AES Section Meeting Reports

Boston - October 18, 2011

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Boston AES Meeting
Oct. 2011

On Tues. Oct. 18th, the Boston Section of the Audio Engineering Society held a collaborative event with the Boston Audio Society and local Chapters of SMPTE, and the Acoustical Society of America to present a talk titled "Some New Evidence that Teenagers May Prefer Accurate Sound Reproduction".

The general decline in the quality of recorded and reproduced sound has led the New York Times to report that younger audio consumers have become either indifferent to sound quality, or worse, they may actually prefer bad sound to good sound. To explore this issue, Sean Olive of Harman International recently conducted two listening experiments on a group of high school students to determine their sound quality preferences for a) lossy versus lossless music file formats, and b) different qualities of loudspeakers.

There is a lot of cost to building good subjective measurement facilities. By conducting many objective measurements, over the years he is able to start building psychoacoustic information regarding how we perceive sound and how it to relates to objective measurements. He shared the Subjective/Objective measurements of room correction devices.

Sean described how the listening tests are conducted, the performance of trained listeners vs. untrained listeners and the sound quality preferences of "Generation Y". Additionally, it is also helpful to understand the cross-cultural differences in sound quality, which has become of increasing interest for Harman who is venturing into new markets such as China, Russia and South America.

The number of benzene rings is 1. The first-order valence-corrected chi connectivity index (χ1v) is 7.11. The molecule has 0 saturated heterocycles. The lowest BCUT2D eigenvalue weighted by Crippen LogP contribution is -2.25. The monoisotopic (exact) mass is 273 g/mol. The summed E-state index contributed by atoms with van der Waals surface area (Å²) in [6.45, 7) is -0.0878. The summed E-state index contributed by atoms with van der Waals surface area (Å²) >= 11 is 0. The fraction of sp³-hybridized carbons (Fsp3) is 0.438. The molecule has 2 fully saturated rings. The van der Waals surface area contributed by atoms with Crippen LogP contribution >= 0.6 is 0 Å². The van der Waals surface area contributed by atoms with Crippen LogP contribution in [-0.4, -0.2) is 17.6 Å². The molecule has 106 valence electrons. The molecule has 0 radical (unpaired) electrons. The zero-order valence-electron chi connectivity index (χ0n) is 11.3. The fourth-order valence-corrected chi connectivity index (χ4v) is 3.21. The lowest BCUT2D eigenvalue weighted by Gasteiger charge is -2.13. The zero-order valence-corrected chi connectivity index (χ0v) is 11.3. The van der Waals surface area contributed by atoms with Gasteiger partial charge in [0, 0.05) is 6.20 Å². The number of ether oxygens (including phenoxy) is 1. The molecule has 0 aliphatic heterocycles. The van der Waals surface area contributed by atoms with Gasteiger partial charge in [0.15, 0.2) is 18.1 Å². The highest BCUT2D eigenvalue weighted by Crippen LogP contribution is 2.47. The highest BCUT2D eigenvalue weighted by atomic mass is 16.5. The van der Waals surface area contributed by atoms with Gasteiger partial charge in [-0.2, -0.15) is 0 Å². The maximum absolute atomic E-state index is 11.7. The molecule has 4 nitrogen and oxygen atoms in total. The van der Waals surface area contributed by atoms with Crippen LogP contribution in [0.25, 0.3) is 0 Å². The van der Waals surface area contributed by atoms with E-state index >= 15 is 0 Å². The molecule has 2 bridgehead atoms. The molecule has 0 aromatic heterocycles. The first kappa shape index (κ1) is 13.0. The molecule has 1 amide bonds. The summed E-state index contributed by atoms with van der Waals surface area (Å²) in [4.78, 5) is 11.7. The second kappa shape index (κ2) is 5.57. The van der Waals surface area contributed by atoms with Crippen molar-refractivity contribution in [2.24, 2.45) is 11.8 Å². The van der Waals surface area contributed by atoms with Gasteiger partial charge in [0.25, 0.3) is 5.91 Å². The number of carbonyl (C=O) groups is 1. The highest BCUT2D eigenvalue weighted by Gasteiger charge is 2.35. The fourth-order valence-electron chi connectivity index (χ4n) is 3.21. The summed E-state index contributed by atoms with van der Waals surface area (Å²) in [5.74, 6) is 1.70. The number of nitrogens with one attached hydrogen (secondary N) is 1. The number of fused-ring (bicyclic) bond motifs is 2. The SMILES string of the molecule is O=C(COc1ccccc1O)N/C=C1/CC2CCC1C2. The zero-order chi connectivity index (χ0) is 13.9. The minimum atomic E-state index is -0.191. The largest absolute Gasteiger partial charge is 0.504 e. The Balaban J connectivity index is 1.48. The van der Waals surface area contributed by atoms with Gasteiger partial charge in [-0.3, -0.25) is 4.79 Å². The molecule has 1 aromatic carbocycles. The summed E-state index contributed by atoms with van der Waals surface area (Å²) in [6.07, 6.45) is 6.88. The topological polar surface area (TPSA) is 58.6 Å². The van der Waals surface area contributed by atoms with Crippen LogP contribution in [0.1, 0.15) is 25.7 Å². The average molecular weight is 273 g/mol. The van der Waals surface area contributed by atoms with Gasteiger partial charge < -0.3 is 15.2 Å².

Sean gave a demonstration of a new training software application "How to Listen" aimed at teaching listeners to become better critical listeners. The software is available as a freedownload on both Mac and PC formats.

The study concluded that good sound quality is not lost on Generation Y. When they have the opportunity to directly compare good sound with bad sound, Generation Y actually prefers the high quality reproduction. This supports the belief that good quality products are preferred to inferior products in the marketplace.

Sean Olive is Director of Acoustic Research for Harman International, a manufacturer of audio products for consumer, professional and automotive applications. He currently directs the Corporate research group, and oversees the subjective evaluation of new audio products. Prior to 1993, he was a research scientist at the National Research Council of Canada where his research focused on the perception and measurement of loudspeakers, listening rooms, and microphones.

Sean received a Bachelors in Music from the University of Toronto, and his Masters and Ph.D. degrees in Sound Recording from McGill University in Montreal. His Ph.D. research was on acoustical interactions between loudspeakers and rooms, and listener adaptation to room acoustics. He frequently writes about the science of audio on his blog, "Audio Musings" at .

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